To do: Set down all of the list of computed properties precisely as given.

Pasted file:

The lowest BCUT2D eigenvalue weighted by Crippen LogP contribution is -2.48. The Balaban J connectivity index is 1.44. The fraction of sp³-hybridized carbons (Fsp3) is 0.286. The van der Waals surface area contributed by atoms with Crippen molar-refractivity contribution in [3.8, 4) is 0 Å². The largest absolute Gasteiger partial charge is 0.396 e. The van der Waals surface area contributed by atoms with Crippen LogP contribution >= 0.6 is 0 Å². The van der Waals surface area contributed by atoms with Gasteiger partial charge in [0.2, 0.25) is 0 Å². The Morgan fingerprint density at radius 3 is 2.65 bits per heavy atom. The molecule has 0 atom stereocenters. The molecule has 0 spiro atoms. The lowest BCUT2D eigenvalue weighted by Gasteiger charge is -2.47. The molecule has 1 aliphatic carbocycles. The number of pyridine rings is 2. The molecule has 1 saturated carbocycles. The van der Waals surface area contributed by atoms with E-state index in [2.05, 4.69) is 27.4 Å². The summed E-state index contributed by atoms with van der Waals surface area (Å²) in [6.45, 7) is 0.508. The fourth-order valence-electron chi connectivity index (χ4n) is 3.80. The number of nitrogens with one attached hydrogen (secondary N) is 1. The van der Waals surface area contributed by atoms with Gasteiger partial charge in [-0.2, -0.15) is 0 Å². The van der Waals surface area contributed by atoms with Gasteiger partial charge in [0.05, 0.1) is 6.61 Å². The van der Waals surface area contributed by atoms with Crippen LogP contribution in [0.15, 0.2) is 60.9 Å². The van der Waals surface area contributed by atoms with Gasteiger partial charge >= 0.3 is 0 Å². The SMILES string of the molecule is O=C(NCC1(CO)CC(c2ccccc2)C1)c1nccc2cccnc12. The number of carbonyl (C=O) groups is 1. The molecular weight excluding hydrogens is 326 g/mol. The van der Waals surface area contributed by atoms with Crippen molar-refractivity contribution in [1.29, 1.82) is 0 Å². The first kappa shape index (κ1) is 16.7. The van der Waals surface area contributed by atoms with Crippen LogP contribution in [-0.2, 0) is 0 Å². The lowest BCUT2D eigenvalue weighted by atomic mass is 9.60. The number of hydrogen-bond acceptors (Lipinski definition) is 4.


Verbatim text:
The lowest BCUT2D eigenvalue weighted by Crippen LogP contribution is -2.48. The Balaban J connectivity index is 1.44. The fraction of sp³-hybridized carbons (Fsp3) is 0.286. The van der Waals surface area contributed by atoms with Crippen molar-refractivity contribution in [3.8, 4) is 0 Å². The largest absolute Gasteiger partial charge is 0.396 e. The van der Waals surface area contributed by atoms with Crippen LogP contribution >= 0.6 is 0 Å². The van der Waals surface area contributed by atoms with Gasteiger partial charge in [0.2, 0.25) is 0 Å². The Morgan fingerprint density at radius 3 is 2.65 bits per heavy atom. The molecule has 0 atom stereocenters. The molecule has 0 spiro atoms. The lowest BCUT2D eigenvalue weighted by Gasteiger charge is -2.47. The molecule has 1 aliphatic carbocycles. The number of pyridine rings is 2. The molecule has 1 saturated carbocycles. The van der Waals surface area contributed by atoms with E-state index in [2.05, 4.69) is 27.4 Å². The summed E-state index contributed by atoms with van der Waals surface area (Å²) in [6.45, 7) is 0.508. The fourth-order valence-electron chi connectivity index (χ4n) is 3.80. The number of nitrogens with one attached hydrogen (secondary N) is 1. The van der Waals surface area contributed by atoms with Gasteiger partial charge in [-0.2, -0.15) is 0 Å². The van der Waals surface area contributed by atoms with Gasteiger partial charge in [0.05, 0.1) is 6.61 Å². The van der Waals surface area contributed by atoms with Crippen LogP contribution in [0.15, 0.2) is 60.9 Å². The van der Waals surface area contributed by atoms with Gasteiger partial charge >= 0.3 is 0 Å². The SMILES string of the molecule is O=C(NCC1(CO)CC(c2ccccc2)C1)c1nccc2cccnc12. The number of carbonyl (C=O) groups is 1. The molecular weight excluding hydrogens is 326 g/mol. The van der Waals surface area contributed by atoms with Crippen molar-refractivity contribution in [1.29, 1.82) is 0 Å². The first kappa shape index (κ1) is 16.7. The van der Waals surface area contributed by atoms with Crippen LogP contribution in [-0.2, 0) is 0 Å². The lowest BCUT2D eigenvalue weighted by atomic mass is 9.60. The number of hydrogen-bond acceptors (Lipinski definition) is 4.